The Divided Child: An Ifugao Folktale


Búgan was the only child of the god Hinumbían and his wife Dakáue. They lived in Luktán, the highest level of the Sky World. Búgan’s parents wanted her to get married, but she wasn’t interested in any of the available bachelors in Luktán. So her parents sent her down to a lower sky region, but there was no one there she wanted to marry, either. Then they sent her down to the lowest sky region, Kabúnian, which is the level just above the earth, and tried to set her up with Bagílat, the god of lightning.

Nothing doing, said Búgan.

“That Bagílat, he’s always running all over the Sky World, from the north to the south, from the east to the west, sending lightning bolts down to earth and destroying the plants and the trees. Why would I want to marry him?”

“In that case,” said Bagílat’s father, “maybe you should just go back home, to Luktán.”

But Búgan didn’t want to go home. Instead she went down to earth, to a place called Pangagauan, where she saw a young Ifugao man named Kinggauan, digging pits to catch deer and other game in. He was a poor man, so poor that he’d worn out his only clout [loincloth] and had to go about naked. He must have been handsome, too, because when Búgan saw him, she was filled with pity and decided that she wanted to marry him.

She went home to ask permission from her parents, which they gave (I guess they really wanted her to get married), and so she went down to earth with a pot of cooked rice, and a brand new clout (bahág). But when she approached Kinggauan’s hut, he was too embarrassed to come meet her, because he was naked.


“Don’t be embarrassed,” she said. “I have a clout for you.” And she tossed the clout into the open doorway. He put it on, but he still didn’t want to let her in.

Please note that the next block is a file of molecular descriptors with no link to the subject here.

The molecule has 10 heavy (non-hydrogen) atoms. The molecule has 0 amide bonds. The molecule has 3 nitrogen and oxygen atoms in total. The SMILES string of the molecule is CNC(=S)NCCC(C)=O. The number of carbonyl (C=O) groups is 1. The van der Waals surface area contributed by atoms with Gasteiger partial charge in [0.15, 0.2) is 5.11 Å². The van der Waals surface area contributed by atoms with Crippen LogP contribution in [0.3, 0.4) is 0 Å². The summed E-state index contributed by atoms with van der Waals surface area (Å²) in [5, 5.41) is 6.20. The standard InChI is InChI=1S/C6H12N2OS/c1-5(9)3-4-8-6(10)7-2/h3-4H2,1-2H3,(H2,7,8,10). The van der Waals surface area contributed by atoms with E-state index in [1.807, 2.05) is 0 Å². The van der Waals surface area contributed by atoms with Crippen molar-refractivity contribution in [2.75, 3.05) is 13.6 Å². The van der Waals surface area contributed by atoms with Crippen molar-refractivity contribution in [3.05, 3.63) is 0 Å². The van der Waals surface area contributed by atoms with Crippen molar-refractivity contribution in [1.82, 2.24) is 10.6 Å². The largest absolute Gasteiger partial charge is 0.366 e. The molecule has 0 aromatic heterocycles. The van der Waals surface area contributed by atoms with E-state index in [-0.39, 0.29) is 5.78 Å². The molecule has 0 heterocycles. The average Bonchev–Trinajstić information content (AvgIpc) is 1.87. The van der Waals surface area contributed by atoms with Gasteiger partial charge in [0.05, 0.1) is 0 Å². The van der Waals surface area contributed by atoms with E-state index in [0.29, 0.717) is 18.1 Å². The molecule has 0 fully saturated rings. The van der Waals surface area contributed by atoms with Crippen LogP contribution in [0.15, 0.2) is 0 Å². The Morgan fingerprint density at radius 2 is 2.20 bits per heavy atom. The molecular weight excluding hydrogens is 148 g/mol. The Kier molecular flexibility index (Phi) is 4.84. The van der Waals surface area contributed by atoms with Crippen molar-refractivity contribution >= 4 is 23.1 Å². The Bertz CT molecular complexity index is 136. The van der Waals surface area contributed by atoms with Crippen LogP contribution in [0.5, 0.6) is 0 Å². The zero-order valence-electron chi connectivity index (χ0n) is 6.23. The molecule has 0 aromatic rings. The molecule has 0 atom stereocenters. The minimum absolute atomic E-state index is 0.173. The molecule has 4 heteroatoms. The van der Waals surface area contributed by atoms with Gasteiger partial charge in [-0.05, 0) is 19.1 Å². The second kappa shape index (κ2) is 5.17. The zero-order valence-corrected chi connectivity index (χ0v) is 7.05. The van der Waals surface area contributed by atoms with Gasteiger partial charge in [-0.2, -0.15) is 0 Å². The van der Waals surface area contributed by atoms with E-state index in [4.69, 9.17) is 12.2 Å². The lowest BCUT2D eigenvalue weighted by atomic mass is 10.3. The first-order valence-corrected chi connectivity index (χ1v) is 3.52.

“It’s bad luck to meet a woman when one is hunting,” he said.

“Don’t worry,” she said. “You’ll have good luck. Let’s eat the rice that I brought, and spend the night in your hut, and tomorrow we’ll go out and see how lucky you are in the hunt.”

And that was that. The next day, the two went out to the game pits, and discovered that they were full. Kinggauan spent the rest of the day slaughtering the game (except two little piglets, a male and a female, which he gave to Búgan) and hauling the meat back to the hut.

On the following day, Búgan asked Kinggauan why he lived in such a tiny hut, in such a remote place. Kinggauan told her that his parents were miserly, and wouldn’t help to support him.

“We’ll see,” said Búgan. “Let’s go back to Kiangan [the oldest town in the province of Ifugao].” And so they did. They went to the house where Kinggauan’s parents lived and sat themselves down, much to his parents’ surprise.

“Who is this woman?” asked Kinggauan’s mother. Búgan explained who she was, and that she had seen Kinggauan when looking down on earth from the Sky World, and out of pity came down to visit him and bring him game. Kinggauan’s parents didn’t fully believe her, but Búgan sent them to their son’s hut, where they saw the abundance of meat that Kinggauan had recovered from his pits. After that, there wasn’t much that his parents could say.

And so Kinggauan and Búgan lived as man and wife, in Kiangan. Eventually, Búgan gave birth to a healthy son; the couple named him Balitúk. The two little piglets grew up, and bred, and soon the couple had a large herd. Kinggauan’s luck with the hunt continued, and the family were happy and prosperous.

But their prosperity made the other townspeople jealous, and they disliked this strange woman, with her strange habits. Sky people don’t eat like Earth people do; Búgan ate only rice, fowl, and flesh; she wouldn’t touch fish or vegetables. So the townspeople, to drive her away, began to surround the family’s house with fish, and vegetables, and garden crops. The smell of the food made Búgan ill, with a fever and a rash. And so she moved out of the family house, to another hut. But the townspeople continued to harass her, surrounding her new home with all the foods that they knew would make her sick.